Later, on a 16.1-mile loop that Honda set up to maximize mileage, I achieved 59.2 mpg, but I discovered 4 miles into the drive that I had the CVT transmission in Sport mode, which would lessen efficiency. Some of my colleagues achieved figures in the mid to high 60s over the same route.
If you drive the Insight like any other car, though, not worrying about keeping the speedometer "green," our experience indicates that you'll get much lower numbers, closer to the EPA ratings.
It Drives Like a Honda
It's nice that the Insight is so efficient, but it's even better that it doesn't suffer from some of the dynamic drawbacks that plague many hybrids. Both the accelerator pedal and the brake pedal have natural feel and feedback, with none of the weird surging and artificialness that we've seen in some hybrids. The powertrain itself provides linear, predictable power. Unlike the Prius, which moves away from a stop with eerie quietness on solely electric power, the Insight is drawing on its gasoline engine from the beginning, so it sounds and feels quite conventional. The electric steering is a bit dead on-center, but then it tightens up nicely. Body control and ride quality are impressive, especially given the fact that the Insight rides on skinny, low-rolling-resistance tires to maximize fuel economy.
I drove the Insight at 60 to 80 mph on a mildly challenging, two-lane road in the Tonto National Forest outside Scottsdale, and its chassis, brakes, and steering were up to the exercise. Although it's certainly no sports car, it did not feel like a soggy mess. Essentially, the Insight feels like any other small Honda, except when you're really hammering it, its tiny four-cylinder engine is really working hard.
There's some wind and road noise at freeway speeds. The sightlines are not quite as good as the Honda Fit's, but forward and side visibility is still excellent. The cabin itself is typical of Honda: great ergonomics, a superb radio interface. The iPod interface in the center console works well.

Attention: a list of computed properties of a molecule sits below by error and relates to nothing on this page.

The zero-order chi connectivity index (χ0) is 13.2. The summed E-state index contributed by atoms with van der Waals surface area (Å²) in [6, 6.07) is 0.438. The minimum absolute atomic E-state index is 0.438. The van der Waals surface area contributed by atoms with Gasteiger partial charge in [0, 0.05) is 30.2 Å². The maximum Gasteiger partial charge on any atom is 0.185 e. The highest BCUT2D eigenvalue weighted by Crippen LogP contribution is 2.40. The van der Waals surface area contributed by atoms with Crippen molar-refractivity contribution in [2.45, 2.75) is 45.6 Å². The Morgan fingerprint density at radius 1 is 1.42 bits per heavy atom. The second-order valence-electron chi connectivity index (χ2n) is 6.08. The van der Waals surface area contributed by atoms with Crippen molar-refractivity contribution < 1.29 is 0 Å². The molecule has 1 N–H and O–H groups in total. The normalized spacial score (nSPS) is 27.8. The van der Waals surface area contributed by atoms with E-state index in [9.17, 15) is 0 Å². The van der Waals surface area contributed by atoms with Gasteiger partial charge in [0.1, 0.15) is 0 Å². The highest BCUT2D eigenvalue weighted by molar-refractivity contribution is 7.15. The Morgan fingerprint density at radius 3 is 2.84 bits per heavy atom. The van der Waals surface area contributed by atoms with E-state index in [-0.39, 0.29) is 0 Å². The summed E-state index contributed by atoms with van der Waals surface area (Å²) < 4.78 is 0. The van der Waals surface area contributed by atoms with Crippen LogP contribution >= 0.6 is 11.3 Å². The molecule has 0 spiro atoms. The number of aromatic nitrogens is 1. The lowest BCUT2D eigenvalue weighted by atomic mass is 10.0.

Where Does It Fit in the Hybrid World?
The new 2010 Honda Insight is a bargain hybrid. Its cabin is not as roomy or sumptuous as those in the Civic Hybrid, the Toyota Prius, or the new Ford Fusion Hybrid, but it should cost a lot less than those cars. With its hatchback configuration, it's a good car for a single person, a couple, or a small family who have been intrigued by the Hybrid revolution but found Hybrids to be too expensive. This is a Hybrid for anyone, not just tree-huggers and Hollywood actors.
0901 14 Z+2009 Honda Insight EX+front Three Quarter View
0901 04 Z+2009 Honda Insight EX+side View
To read more about the 2010 Honda Insight, go to our 2009 Detroit auto show blogs coverage. All the latest blogs from the Editors of Automobile Magazine can be found HERE. We've got our whole staff wandering the floor at Cobo Hall bringing back live photos and more information about all the new debuts from Detroit.
For complete coverage of the 2009 Detroit auto show, click HERE.
0901 14 Z+2010 Honda Insight EX+front Three Quarter View
2010 Honda Insight
Drive: Front-wheel
BASE PRICE: $19,995 (est.)
POWERTRAIN
ENGINE: SOHC 8-valve I-4
DISPLACEMENT: 1.3 liters (82 cu in)
HORSEPOWER: 88 @ 5800 rpm
ELECTRIC MOTOR: Permanent magnet DC
OUTPUT: 13 hp, 58 lb-ft
BATTERIES: Nickel-Metal Hydride, 101 V
TOTAL HORSEPOWER: 98 hp
TRANSMISSION TYPE: Continuously variable automatic
DRIVE: Front-wheel
CHASSIS
STEERING: Power-assisted rack-and-pinion
SUSPENSION, FRONT: Strut-type, coil springs
SUSPENSION, REAR: Torsion beam, coil springs
BRAKES F/R: Vented discs/drums, ABS
TIRES Dunlop sp3 a/s sp31A
TIRE SIZE: 175/65SR-15
MEASUREMENTS
L x W x H: 172.3 x 66.7 x 56.2 in
WHEELBASE: 100.4 in
TRACK F/R: 58.7/58.1 in
WEIGHT: 2723-2734 lb (per manufacturer)
Legroom F/R: 42.3/33.5 in
Headroom F/R: 38.4/35.9 in
Cargo capacity (seats up/down): 15.9/31.5 cu ft
FUEL MILEAGE: 40/43 mpg (est.)
To read more about the 2010 Honda Insight, go to our 2009 Detroit auto show blogs coverage. All the latest blogs from the Editors of Automobile Magazine can be found HERE. We've got our whole staff wandering the floor at Cobo Hall bringing back live photos and more information about all the new debuts from Detroit.
For complete coverage of the 2009 Detroit auto show, click HERE.